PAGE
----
By the second inning of last Friday™s Dodger shutout against the Padres, my neck and back were starting to turn numb. Certainly not out of boredom. Derek Lowe™s pitching was stellar. So were the back-to-back homers by Kent and Bradley.
At least that™s what I was told. My problem was that even though my sister, nephew and I had plunked down the $300 face value for a trio of those new field-level baseline seats, we couldn™t see the game. We were no more than 10 rows off the field and just a few rows behind first base, but every time I tried to follow the ball, the bald spot of the guy in front of me kept blocking my view.
Seems like new Dodger owner Frank McCourt was in such a hurry to cram 1,600 of the pricey new seats into former foul territory that he didn™t have anyone figure out the physics. The new seats are only slightly graded upward and bolted down in a straight line, so when I sat back comfortably I found myself staring out, literally, into left field.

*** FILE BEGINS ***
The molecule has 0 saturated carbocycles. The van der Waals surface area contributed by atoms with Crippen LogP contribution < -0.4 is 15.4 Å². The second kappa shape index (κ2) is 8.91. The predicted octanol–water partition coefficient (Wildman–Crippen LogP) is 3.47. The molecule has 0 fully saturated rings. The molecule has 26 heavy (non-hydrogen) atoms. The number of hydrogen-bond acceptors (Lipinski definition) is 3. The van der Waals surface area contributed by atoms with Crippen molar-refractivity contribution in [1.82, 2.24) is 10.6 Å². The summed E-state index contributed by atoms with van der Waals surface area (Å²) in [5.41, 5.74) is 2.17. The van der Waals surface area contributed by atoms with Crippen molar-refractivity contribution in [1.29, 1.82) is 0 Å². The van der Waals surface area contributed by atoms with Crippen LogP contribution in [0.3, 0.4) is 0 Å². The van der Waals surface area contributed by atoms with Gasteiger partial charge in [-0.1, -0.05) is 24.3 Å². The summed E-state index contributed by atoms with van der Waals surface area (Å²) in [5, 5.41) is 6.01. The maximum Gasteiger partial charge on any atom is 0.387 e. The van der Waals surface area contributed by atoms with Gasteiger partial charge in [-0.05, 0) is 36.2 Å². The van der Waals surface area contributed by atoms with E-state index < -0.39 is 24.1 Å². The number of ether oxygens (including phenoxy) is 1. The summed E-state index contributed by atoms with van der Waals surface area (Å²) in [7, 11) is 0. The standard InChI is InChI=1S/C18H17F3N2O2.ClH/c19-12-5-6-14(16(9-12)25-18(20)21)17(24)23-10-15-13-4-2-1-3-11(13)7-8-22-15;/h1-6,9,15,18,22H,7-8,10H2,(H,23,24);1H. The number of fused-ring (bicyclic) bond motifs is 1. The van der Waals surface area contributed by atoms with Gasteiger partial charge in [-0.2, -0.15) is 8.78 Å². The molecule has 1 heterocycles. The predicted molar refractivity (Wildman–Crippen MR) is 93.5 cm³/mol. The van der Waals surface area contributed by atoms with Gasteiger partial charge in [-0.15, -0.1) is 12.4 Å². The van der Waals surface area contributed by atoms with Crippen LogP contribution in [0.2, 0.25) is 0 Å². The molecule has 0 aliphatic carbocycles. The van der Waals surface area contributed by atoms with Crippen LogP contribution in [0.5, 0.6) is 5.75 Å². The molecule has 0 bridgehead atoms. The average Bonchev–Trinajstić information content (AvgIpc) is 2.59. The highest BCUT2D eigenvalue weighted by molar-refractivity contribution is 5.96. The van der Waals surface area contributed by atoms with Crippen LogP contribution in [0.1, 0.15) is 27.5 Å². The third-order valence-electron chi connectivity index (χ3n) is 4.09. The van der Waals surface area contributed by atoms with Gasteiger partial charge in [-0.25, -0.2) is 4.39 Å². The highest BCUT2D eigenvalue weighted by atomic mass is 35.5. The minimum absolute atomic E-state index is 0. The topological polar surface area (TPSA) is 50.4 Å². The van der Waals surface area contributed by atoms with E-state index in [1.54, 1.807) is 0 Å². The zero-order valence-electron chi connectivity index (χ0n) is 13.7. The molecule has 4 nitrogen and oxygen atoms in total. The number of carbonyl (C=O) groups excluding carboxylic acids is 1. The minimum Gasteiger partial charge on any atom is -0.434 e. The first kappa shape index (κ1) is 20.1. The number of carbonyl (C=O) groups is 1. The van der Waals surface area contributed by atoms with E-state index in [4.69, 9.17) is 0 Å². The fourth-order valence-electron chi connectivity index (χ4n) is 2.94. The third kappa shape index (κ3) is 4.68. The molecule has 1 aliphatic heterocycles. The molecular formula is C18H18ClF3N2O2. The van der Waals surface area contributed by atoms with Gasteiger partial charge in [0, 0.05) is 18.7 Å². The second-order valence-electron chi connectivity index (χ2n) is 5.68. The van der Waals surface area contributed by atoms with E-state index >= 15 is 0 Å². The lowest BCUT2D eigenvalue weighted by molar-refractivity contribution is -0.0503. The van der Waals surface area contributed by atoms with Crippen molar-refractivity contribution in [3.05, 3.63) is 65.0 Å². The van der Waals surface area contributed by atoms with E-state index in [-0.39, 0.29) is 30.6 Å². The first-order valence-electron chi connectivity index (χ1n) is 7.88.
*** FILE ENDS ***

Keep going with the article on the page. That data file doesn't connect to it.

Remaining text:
I had been hoping that new owner McCourt would reverse the slide into excessive commercialism, but no way. Besides the outfield clutter and over-priced seats, spending an additional $88 on Dodger dogs, suds and Cracker Jacks didn™t do much to alleviate the evening™s frustration. A $400 tab for a ball game that gave you bursitis is something to remember.
Replies Ben Schwartz,
This is what I’m talking about with the Dodgers — like last year, they field a better than expected team and yet Frank McCourt manages to blow any positive coverage by making one dumb and meaningless move after the next. McCourt seems to have alienated reporters at every level, even non-sports rags like the LA WEEKLY. If I read this correctly, this writer would rather see mediocre O’Malley teams than McCourt’s winners.
Perhaps, but it also seems that the gist of his complaint is not being able to see anything, period.